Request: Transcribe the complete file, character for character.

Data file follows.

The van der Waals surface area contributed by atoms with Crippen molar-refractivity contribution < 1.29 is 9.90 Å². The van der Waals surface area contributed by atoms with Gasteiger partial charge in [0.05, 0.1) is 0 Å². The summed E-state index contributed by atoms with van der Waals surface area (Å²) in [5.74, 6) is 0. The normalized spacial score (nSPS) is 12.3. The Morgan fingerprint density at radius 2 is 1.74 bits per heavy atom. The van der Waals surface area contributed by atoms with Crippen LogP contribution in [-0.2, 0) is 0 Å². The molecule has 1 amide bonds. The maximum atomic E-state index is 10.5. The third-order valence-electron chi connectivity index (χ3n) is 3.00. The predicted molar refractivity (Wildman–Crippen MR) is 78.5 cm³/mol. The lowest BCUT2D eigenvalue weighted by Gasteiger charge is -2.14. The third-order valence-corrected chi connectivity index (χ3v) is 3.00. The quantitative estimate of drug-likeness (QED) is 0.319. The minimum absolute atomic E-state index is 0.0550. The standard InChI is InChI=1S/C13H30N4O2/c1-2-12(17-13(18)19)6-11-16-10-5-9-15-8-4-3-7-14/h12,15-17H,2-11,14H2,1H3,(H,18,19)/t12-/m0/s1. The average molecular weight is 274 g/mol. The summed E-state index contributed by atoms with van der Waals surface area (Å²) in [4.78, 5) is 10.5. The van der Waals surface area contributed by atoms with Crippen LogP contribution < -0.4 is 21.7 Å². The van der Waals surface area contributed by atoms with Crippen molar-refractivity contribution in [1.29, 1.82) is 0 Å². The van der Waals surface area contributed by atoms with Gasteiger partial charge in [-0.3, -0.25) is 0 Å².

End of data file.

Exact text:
The van der Waals surface area contributed by atoms with Crippen molar-refractivity contribution < 1.29 is 9.90 Å². The van der Waals surface area contributed by atoms with Gasteiger partial charge in [0.05, 0.1) is 0 Å². The summed E-state index contributed by atoms with van der Waals surface area (Å²) in [5.74, 6) is 0. The normalized spacial score (nSPS) is 12.3. The Morgan fingerprint density at radius 2 is 1.74 bits per heavy atom. The van der Waals surface area contributed by atoms with Crippen LogP contribution in [-0.2, 0) is 0 Å². The molecule has 1 amide bonds. The maximum atomic E-state index is 10.5. The third-order valence-electron chi connectivity index (χ3n) is 3.00. The predicted molar refractivity (Wildman–Crippen MR) is 78.5 cm³/mol. The lowest BCUT2D eigenvalue weighted by Gasteiger charge is -2.14. The third-order valence-corrected chi connectivity index (χ3v) is 3.00. The quantitative estimate of drug-likeness (QED) is 0.319. The minimum absolute atomic E-state index is 0.0550. The standard InChI is InChI=1S/C13H30N4O2/c1-2-12(17-13(18)19)6-11-16-10-5-9-15-8-4-3-7-14/h12,15-17H,2-11,14H2,1H3,(H,18,19)/t12-/m0/s1. The average molecular weight is 274 g/mol. The summed E-state index contributed by atoms with van der Waals surface area (Å²) in [4.78, 5) is 10.5. The van der Waals surface area contributed by atoms with Crippen LogP contribution < -0.4 is 21.7 Å². The van der Waals surface area contributed by atoms with Crippen molar-refractivity contribution in [1.29, 1.82) is 0 Å². The van der Waals surface area contributed by atoms with Gasteiger partial charge in [-0.3, -0.25) is 0 Å².